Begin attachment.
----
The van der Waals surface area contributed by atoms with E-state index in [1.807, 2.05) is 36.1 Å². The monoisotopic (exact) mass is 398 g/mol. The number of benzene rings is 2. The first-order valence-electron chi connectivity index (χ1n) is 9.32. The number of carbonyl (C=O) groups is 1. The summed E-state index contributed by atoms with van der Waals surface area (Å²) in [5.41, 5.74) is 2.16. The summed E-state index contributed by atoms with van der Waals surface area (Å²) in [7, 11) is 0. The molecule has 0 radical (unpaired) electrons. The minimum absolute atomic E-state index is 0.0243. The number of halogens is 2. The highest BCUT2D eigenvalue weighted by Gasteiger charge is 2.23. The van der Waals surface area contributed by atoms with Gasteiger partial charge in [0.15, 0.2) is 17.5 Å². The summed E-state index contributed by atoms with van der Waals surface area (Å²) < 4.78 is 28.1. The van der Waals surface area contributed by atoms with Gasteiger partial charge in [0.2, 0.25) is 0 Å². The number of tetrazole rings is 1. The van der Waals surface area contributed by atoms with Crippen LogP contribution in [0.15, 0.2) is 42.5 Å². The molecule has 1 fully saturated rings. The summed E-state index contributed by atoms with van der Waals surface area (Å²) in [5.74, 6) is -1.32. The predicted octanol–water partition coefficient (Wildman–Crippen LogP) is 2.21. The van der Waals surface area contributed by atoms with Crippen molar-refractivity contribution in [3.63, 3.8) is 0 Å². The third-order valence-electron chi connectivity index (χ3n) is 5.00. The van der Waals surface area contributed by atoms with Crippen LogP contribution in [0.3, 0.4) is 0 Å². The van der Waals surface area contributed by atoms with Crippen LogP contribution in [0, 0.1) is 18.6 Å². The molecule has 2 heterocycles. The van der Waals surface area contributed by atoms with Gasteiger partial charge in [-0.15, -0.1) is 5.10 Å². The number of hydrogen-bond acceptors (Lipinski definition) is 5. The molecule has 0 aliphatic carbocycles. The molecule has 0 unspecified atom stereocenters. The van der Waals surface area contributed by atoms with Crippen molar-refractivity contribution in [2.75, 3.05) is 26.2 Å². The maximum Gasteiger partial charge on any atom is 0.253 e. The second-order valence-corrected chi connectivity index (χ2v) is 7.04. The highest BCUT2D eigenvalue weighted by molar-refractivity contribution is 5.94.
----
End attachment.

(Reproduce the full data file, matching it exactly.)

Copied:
The van der Waals surface area contributed by atoms with E-state index in [1.807, 2.05) is 36.1 Å². The monoisotopic (exact) mass is 398 g/mol. The number of benzene rings is 2. The first-order valence-electron chi connectivity index (χ1n) is 9.32. The number of carbonyl (C=O) groups is 1. The summed E-state index contributed by atoms with van der Waals surface area (Å²) in [5.41, 5.74) is 2.16. The summed E-state index contributed by atoms with van der Waals surface area (Å²) in [7, 11) is 0. The molecule has 0 radical (unpaired) electrons. The minimum absolute atomic E-state index is 0.0243. The number of halogens is 2. The highest BCUT2D eigenvalue weighted by Gasteiger charge is 2.23. The van der Waals surface area contributed by atoms with Gasteiger partial charge in [0.15, 0.2) is 17.5 Å². The summed E-state index contributed by atoms with van der Waals surface area (Å²) < 4.78 is 28.1. The van der Waals surface area contributed by atoms with Gasteiger partial charge in [0.2, 0.25) is 0 Å². The number of tetrazole rings is 1. The van der Waals surface area contributed by atoms with Crippen LogP contribution in [0.15, 0.2) is 42.5 Å². The molecule has 1 fully saturated rings. The summed E-state index contributed by atoms with van der Waals surface area (Å²) in [5.74, 6) is -1.32. The predicted octanol–water partition coefficient (Wildman–Crippen LogP) is 2.21. The van der Waals surface area contributed by atoms with Crippen molar-refractivity contribution in [3.63, 3.8) is 0 Å². The third-order valence-electron chi connectivity index (χ3n) is 5.00. The van der Waals surface area contributed by atoms with Crippen LogP contribution in [0.3, 0.4) is 0 Å². The van der Waals surface area contributed by atoms with Crippen LogP contribution in [0, 0.1) is 18.6 Å². The molecule has 2 heterocycles. The van der Waals surface area contributed by atoms with Gasteiger partial charge in [-0.15, -0.1) is 5.10 Å². The number of hydrogen-bond acceptors (Lipinski definition) is 5. The molecule has 0 aliphatic carbocycles. The molecule has 0 unspecified atom stereocenters. The van der Waals surface area contributed by atoms with Crippen molar-refractivity contribution in [2.75, 3.05) is 26.2 Å². The maximum Gasteiger partial charge on any atom is 0.253 e. The second-order valence-corrected chi connectivity index (χ2v) is 7.04. The highest BCUT2D eigenvalue weighted by molar-refractivity contribution is 5.94.